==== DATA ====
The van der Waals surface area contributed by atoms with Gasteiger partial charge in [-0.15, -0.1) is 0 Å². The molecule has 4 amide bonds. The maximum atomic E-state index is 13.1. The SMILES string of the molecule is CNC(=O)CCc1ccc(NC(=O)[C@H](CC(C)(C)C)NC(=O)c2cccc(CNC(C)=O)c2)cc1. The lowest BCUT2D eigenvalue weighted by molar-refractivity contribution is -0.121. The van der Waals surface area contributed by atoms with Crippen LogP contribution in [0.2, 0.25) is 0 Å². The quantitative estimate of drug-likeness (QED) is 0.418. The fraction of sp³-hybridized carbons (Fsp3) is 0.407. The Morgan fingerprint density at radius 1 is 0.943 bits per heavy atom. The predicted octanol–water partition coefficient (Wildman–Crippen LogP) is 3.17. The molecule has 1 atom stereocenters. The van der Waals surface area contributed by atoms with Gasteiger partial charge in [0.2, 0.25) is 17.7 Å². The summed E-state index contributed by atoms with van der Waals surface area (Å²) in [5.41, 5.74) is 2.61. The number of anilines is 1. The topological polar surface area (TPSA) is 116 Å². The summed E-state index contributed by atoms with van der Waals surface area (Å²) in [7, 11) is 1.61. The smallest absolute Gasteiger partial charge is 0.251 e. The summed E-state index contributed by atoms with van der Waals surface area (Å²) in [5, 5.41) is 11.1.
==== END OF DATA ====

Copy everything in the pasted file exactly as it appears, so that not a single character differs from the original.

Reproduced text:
The van der Waals surface area contributed by atoms with Gasteiger partial charge in [-0.15, -0.1) is 0 Å². The molecule has 4 amide bonds. The maximum atomic E-state index is 13.1. The SMILES string of the molecule is CNC(=O)CCc1ccc(NC(=O)[C@H](CC(C)(C)C)NC(=O)c2cccc(CNC(C)=O)c2)cc1. The lowest BCUT2D eigenvalue weighted by molar-refractivity contribution is -0.121. The van der Waals surface area contributed by atoms with Crippen LogP contribution in [0.2, 0.25) is 0 Å². The quantitative estimate of drug-likeness (QED) is 0.418. The fraction of sp³-hybridized carbons (Fsp3) is 0.407. The Morgan fingerprint density at radius 1 is 0.943 bits per heavy atom. The predicted octanol–water partition coefficient (Wildman–Crippen LogP) is 3.17. The molecule has 1 atom stereocenters. The van der Waals surface area contributed by atoms with Gasteiger partial charge in [0.2, 0.25) is 17.7 Å². The summed E-state index contributed by atoms with van der Waals surface area (Å²) in [5.41, 5.74) is 2.61. The number of anilines is 1. The topological polar surface area (TPSA) is 116 Å². The summed E-state index contributed by atoms with van der Waals surface area (Å²) in [7, 11) is 1.61. The smallest absolute Gasteiger partial charge is 0.251 e. The summed E-state index contributed by atoms with van der Waals surface area (Å²) in [5, 5.41) is 11.1.